The History of Leith

February 14, 2005

Drurys peace

A little way north-westward of Restalrig, midway between the place named Hawkhill and the upper Quarry Holes, near the Easter Road, there occurred on the 16th of June, 1571 a disastrous skirmish, designated the Black Saturday, or Drurys peace,as it was sometimes named, through the alleged treachery of the English ambassador.
Provoked by a bravado on the part of the Earl of Morton, who held Leith, and who came forth with horse and foot to the Hawkhill, the Earl of Huntly, at the head of a body of Queen Marys followers, with a train of guns, issued out of Edinburgh, and halted at the Quarry Holes, where he was visited by Sir William Drury, the ambassador of Queen Elizabeth, who had been with Morton in Leith during the preceding night. His proposed object was an amicable adjustment of differences, to the end that no loss of life should ensue between those who were countrymen, and, in too many instances, relatives and friends. With all the affected zeal of a peacemaker, this gentleman (whose house stood in Drury Lane, of the Strand in London), proposed terms which Huntly deemed satisfactory; but the next point to be considered was, which party should first march off the field. On this, both parties were absurdly obstinate. Huntly maintained that Morton, by an aggressive display, had drawn the Queens troops out of the city; while Morton, on the other hand, charged the Highland Earl with various acts of hostility and insult. Drury eventually got both parties to promise to quit the ground at a given signal, and that signal, he arranged, shall be the throwing lip of my hat.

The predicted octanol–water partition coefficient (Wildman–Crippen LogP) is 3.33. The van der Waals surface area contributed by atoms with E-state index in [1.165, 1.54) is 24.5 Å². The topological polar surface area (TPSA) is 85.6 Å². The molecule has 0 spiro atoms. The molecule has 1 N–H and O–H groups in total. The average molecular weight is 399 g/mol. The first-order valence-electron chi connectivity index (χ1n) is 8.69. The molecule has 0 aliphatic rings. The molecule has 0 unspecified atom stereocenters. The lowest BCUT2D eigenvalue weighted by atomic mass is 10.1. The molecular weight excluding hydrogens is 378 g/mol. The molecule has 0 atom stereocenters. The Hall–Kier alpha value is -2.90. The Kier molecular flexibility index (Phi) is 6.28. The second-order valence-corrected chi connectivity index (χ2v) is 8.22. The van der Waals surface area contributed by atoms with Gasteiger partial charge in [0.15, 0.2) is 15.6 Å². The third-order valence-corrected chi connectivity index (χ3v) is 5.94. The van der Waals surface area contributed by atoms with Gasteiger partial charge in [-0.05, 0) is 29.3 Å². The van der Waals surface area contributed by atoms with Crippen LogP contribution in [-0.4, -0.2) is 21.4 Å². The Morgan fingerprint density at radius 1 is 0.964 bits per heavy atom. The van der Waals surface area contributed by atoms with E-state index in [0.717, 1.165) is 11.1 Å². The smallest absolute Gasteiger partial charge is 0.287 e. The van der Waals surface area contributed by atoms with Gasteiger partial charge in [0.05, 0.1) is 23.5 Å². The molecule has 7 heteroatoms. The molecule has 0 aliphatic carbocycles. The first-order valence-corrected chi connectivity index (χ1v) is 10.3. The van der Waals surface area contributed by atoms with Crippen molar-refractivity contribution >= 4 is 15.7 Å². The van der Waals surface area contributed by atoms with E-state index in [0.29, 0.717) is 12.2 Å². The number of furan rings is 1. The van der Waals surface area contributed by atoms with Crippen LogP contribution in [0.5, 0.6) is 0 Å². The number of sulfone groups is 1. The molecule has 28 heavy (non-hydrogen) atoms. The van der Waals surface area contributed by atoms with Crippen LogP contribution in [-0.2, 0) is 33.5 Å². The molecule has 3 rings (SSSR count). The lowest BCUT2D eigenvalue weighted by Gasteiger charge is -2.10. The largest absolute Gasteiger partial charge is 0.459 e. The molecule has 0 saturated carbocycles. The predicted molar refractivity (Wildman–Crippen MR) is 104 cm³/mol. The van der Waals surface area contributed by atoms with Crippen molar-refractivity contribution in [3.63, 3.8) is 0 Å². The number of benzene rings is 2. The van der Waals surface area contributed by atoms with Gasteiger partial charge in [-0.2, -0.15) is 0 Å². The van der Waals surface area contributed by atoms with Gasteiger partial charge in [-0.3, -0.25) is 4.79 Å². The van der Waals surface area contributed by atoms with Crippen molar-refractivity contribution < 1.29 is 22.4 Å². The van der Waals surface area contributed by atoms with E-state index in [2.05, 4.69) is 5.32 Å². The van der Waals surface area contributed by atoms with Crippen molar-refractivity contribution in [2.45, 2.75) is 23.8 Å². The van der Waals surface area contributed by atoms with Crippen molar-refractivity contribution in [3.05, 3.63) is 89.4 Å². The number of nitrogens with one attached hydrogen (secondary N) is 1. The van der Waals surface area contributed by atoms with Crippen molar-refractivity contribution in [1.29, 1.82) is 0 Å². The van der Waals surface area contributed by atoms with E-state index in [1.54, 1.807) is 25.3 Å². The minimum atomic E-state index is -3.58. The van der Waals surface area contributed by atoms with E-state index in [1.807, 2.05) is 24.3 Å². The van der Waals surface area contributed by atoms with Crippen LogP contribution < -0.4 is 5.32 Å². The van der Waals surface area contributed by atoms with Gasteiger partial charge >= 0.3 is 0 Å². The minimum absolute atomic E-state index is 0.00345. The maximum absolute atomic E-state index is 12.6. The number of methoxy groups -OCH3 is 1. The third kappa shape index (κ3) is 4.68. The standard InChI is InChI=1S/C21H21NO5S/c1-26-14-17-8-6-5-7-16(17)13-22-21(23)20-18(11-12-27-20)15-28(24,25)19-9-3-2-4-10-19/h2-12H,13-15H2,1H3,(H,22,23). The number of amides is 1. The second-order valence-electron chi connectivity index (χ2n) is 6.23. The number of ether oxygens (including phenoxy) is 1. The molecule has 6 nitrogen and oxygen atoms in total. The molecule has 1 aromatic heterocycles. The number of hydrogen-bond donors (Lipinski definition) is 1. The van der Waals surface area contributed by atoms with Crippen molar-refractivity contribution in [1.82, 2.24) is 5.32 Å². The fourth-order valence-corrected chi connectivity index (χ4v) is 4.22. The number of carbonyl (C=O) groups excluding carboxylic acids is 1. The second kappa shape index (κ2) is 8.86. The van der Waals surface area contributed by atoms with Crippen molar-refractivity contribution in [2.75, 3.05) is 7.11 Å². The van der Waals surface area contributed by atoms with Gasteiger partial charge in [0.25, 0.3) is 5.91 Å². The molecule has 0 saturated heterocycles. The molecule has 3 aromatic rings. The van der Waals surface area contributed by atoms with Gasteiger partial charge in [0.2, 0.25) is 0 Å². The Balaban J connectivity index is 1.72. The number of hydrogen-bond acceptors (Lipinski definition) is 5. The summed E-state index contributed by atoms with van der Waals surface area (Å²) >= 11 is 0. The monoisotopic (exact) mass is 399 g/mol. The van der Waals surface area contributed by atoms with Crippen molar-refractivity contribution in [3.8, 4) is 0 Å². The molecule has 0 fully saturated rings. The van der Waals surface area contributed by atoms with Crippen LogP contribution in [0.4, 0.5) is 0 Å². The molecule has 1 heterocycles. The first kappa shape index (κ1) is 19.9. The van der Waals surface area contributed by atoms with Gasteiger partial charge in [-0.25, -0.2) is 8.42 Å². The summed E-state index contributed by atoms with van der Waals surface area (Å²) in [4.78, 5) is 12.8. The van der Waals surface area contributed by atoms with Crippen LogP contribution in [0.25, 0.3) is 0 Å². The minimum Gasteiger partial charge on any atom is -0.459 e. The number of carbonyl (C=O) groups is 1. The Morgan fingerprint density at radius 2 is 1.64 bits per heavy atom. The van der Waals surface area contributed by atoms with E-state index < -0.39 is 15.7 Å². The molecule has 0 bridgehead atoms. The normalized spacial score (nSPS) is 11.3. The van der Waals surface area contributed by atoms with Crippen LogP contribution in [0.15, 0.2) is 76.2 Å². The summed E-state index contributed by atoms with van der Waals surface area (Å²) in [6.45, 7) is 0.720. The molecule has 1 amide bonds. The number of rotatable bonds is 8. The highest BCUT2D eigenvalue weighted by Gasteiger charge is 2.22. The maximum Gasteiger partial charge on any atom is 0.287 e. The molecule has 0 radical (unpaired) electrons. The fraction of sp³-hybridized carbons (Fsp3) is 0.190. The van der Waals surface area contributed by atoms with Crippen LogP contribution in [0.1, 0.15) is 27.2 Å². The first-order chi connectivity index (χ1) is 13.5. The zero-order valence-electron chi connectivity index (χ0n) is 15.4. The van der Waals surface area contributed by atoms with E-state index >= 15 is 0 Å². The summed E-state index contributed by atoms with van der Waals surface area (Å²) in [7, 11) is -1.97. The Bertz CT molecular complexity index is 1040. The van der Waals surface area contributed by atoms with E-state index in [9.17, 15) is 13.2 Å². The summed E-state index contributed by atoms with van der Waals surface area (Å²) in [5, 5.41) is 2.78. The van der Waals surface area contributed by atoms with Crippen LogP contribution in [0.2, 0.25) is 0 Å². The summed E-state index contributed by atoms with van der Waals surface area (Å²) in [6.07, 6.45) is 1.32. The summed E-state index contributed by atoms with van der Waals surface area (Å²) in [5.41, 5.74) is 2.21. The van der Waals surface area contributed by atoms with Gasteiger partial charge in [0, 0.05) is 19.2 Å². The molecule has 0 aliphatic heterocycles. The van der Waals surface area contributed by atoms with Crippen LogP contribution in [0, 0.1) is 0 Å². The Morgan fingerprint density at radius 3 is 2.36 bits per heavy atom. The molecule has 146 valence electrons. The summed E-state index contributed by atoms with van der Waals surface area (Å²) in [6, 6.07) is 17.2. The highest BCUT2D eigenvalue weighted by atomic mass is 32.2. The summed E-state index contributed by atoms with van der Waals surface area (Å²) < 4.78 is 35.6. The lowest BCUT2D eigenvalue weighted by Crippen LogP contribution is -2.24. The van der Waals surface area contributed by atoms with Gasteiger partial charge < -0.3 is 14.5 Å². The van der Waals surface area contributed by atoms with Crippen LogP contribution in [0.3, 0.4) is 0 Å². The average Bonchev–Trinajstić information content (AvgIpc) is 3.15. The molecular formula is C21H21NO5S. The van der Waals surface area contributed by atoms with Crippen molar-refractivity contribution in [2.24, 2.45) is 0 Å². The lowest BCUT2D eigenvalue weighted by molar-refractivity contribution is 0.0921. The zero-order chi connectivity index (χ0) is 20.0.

This was agreed to, and before Drury was half way between the Hawkhill and the ancient quarries, up went his plumed hat, and away wheeled Huntly’s forces, marching for the city by the road that led to the Canongate, without the least suspicion of the treachery of Drury, or Morton, whose soldiers had never left their ground, and who now, rushing across the open fields with shouts charged with the utmost fury the queen’s men, who were retiring with all the imprudent irregularity and confusion which an imaginary security and exultation at having escaped a sanguinary conflict were cal culated to produce.
Thus treacherously attacked, they- were put to flight, and were pursued with cruel and rancorous slaughter to the very gates of the city. The whole road was covered with dead and wounded men, while Lord Home, several gentlemen of high position, and seventy-two private soldiers, a pair of colours, several horses, and two pieces of cannon, were, amid great triumph, marched into Leith in the afternoon.
This was not the only act of treachery of which Sir William Drury was guilty. He swore that he was entirely innocent, and threw the whole blame on Morton; but though an ambassador, so exasperated were the people of Edinburgh against him, that he had afterwards to quit the city under a guard to protect him from the infuriated mob.

Source-Old and New Edinburgh, James Grant 1883

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